Still later in World War II (1944-45), while serving as division engineer in GE's Aircraft Gas Turbine Engineering Division, Syracuse, New York, Wilfrid recruited, organized, and trained an engineering force to carry out the development and production testing of early jet engines for aircraft. This organization accepted an incompletely developed jet engine design from Frank Whipple of British Rolls Royce, completed its development, and successfully placed it in production. Wilfrid subsequently became general manager of this first U.S. jet engine production plant. No engine produced by this GE Syracuse plant ever failed in flight.
During the period 1945-48, Wilfrid served as manager of GE's Engineering, Air Conditioning Department. In this position he rebuilt the entire postwar organization and successfully converted the department back to peacetime production. In 1948 because of his effectiveness in these activities, he was transferred to the Hanford Atomic Products Operation at Richland, Washington, owned by the U.S. Atomic Energy Commission (AEC) and operated under contract by GE. For several years he served as manager of design and construction. In 1951 he was made assistant general manager, and in 1952 he became general manager, where he served until 1966.
During this period, Wilfrid was responsible for carrying out a massive postwar program of design, construction, startup, and subsequent successful operation of many new plutonium production and product separation facilities at Hanford. These included at least five new production reactors (two of them twice as large as any built before), a new Redox and later a Purex solvent extraction separations plant, a Remotely-Operated Final Metal-Purification Plant (234-5), and eventually the AEC's first dual-purpose (plutonium and power production) New Production Reactor (NPR). This reactor was shut down for updating and modernization after more than twenty-three years of successfully producing weapons-grade plutonium and waste heat steam for the generation of eight hundred megawatts of electric power. For his successful direction of all these activities, the AEC awarded Wilfrid in 1966 its Special Citation for Leadership.
On May 1, 1966, Wilfrid elected to take an optional early retirement from GE, but continued to serve as a consultant to the company's new Nuclear Power Operations headquartered at San Jose, California. Shortly thereafter President Johnson appointed him a commissioner of the AEC. Approved by the U.S. Senate, Wilfrid took office on August 1, 1966, filling the unexpired term of Commissioner John G. Palfrey. On June 8, 1967, President Johnson reappointed him for a new five-year term of his own, extending through June 30, 1972. During this period, Wilfrid participated actively in the AEC's extensive expansion of its licensing of commercial nuclear power plants.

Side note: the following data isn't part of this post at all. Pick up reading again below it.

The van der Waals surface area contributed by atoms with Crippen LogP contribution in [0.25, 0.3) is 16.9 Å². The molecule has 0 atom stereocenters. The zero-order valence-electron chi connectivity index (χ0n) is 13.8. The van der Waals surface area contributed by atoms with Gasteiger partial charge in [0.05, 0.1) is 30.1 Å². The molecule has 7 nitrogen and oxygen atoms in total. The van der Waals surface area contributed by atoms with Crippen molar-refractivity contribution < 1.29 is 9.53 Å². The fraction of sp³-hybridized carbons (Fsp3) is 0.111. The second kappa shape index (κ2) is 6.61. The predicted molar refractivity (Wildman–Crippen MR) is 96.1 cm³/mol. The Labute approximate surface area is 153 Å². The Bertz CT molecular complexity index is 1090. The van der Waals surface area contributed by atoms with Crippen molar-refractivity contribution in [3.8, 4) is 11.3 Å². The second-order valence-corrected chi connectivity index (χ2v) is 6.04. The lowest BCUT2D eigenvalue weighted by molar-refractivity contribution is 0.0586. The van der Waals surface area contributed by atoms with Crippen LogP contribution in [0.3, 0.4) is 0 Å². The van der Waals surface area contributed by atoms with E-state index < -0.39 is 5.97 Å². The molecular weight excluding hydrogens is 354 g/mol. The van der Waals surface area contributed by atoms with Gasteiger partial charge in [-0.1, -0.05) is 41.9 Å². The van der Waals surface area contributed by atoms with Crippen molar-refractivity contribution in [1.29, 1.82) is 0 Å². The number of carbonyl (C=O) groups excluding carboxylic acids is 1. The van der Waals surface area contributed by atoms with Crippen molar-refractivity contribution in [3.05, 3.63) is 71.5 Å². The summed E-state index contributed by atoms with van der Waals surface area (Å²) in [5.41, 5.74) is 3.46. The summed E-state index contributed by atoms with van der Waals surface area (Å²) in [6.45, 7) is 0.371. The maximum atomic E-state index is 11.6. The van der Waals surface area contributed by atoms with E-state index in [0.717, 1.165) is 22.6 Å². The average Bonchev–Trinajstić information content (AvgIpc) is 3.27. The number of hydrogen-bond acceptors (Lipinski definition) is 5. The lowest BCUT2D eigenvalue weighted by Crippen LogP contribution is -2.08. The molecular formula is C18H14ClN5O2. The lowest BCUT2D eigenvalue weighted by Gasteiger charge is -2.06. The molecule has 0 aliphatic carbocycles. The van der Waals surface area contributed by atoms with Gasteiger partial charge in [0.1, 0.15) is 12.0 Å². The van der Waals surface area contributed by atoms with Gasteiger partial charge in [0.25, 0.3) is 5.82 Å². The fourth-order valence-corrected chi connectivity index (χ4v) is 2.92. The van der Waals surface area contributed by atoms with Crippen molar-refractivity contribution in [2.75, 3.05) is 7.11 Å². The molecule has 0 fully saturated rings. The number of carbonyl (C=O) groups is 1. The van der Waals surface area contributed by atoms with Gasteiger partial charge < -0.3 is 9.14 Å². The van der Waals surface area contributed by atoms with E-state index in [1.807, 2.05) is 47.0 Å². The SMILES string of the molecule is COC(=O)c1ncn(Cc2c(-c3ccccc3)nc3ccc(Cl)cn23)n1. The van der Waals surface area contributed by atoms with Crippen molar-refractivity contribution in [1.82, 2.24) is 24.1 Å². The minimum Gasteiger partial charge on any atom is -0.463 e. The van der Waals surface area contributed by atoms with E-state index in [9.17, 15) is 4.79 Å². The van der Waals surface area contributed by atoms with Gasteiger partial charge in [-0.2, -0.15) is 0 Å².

Wilfrid Johnson was professionally active throughout his long career. In 1938 he received the "Outstanding Young Engineer Within Ten Years" award from Pi Tau Sigma. In 1959 he was granted an honorary D. Eng. degree from Oregon State College and also elected to Sigma Xi. In 1968 he was elected to the National Academy of Engineering for his "contributions to jet engine manufacturing engineering and nuclear materials production." He was a fellow of both the American Society of Mechanical Engineers and the American Nuclear Society, as well as a member of the honorary societies of Tau Beta Pi, Phi Kappa Phi, Sigma Tau, and Pi Tau Sigma.
Wilfrid and Esther Johnson raised three children: Louise McKee of Bellevue, Washington, and Robert and Richard, both of New York City. Wilfrid had a lifelong love affair with horses as an avocation, beginning as a young boy. He learned to ride with professional skill while a member of the R.O.T.C. at Oregon State College, where he became a member of Scabbard & Blade before receiving his commission as 2nd Lieutenant in Field Artillery. He did not get his own horse until he had been married for ten years, but was rarely without horses from that time on.
Wilfrid remained personally grateful to this country throughout his lifetime for what he perceived it had offered to him in opportunities and rewards for a young immigrant boy with little initial formal schooling. On the other hand, he more than paid for his advancement and rewards by dedicated hard work and striving for perfection on everything he touched or worked on. Those who worked around him, either above or below, were compelled to perform similarly!
Overall, Wilfrid Johnson was most impressive as an associate, awesome as a boss, and miles ahead of his time in the application of the principles of professional business management. He was the kind of man who will always be missed very much!